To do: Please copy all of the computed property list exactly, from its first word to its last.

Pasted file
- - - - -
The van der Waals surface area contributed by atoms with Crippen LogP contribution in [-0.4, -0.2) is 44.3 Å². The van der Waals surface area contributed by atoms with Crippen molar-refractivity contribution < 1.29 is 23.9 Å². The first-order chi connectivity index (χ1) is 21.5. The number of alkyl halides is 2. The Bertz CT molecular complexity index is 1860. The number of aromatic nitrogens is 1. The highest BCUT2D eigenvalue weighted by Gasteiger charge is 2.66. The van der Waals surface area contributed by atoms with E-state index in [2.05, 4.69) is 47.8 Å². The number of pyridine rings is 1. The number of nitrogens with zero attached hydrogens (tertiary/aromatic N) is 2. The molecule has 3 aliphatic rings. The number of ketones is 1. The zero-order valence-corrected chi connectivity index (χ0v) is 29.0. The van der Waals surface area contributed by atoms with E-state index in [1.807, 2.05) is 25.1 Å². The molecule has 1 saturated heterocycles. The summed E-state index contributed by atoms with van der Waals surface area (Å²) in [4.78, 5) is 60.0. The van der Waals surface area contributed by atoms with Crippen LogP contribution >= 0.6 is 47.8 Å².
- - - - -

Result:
The van der Waals surface area contributed by atoms with Crippen LogP contribution in [-0.4, -0.2) is 44.3 Å². The van der Waals surface area contributed by atoms with Crippen molar-refractivity contribution < 1.29 is 23.9 Å². The first-order chi connectivity index (χ1) is 21.5. The number of alkyl halides is 2. The Bertz CT molecular complexity index is 1860. The number of aromatic nitrogens is 1. The highest BCUT2D eigenvalue weighted by Gasteiger charge is 2.66. The van der Waals surface area contributed by atoms with E-state index in [2.05, 4.69) is 47.8 Å². The number of pyridine rings is 1. The number of nitrogens with zero attached hydrogens (tertiary/aromatic N) is 2. The molecule has 3 aliphatic rings. The number of ketones is 1. The zero-order valence-corrected chi connectivity index (χ0v) is 29.0. The van der Waals surface area contributed by atoms with E-state index in [1.807, 2.05) is 25.1 Å². The molecule has 1 saturated heterocycles. The summed E-state index contributed by atoms with van der Waals surface area (Å²) in [4.78, 5) is 60.0. The van der Waals surface area contributed by atoms with Crippen LogP contribution >= 0.6 is 47.8 Å².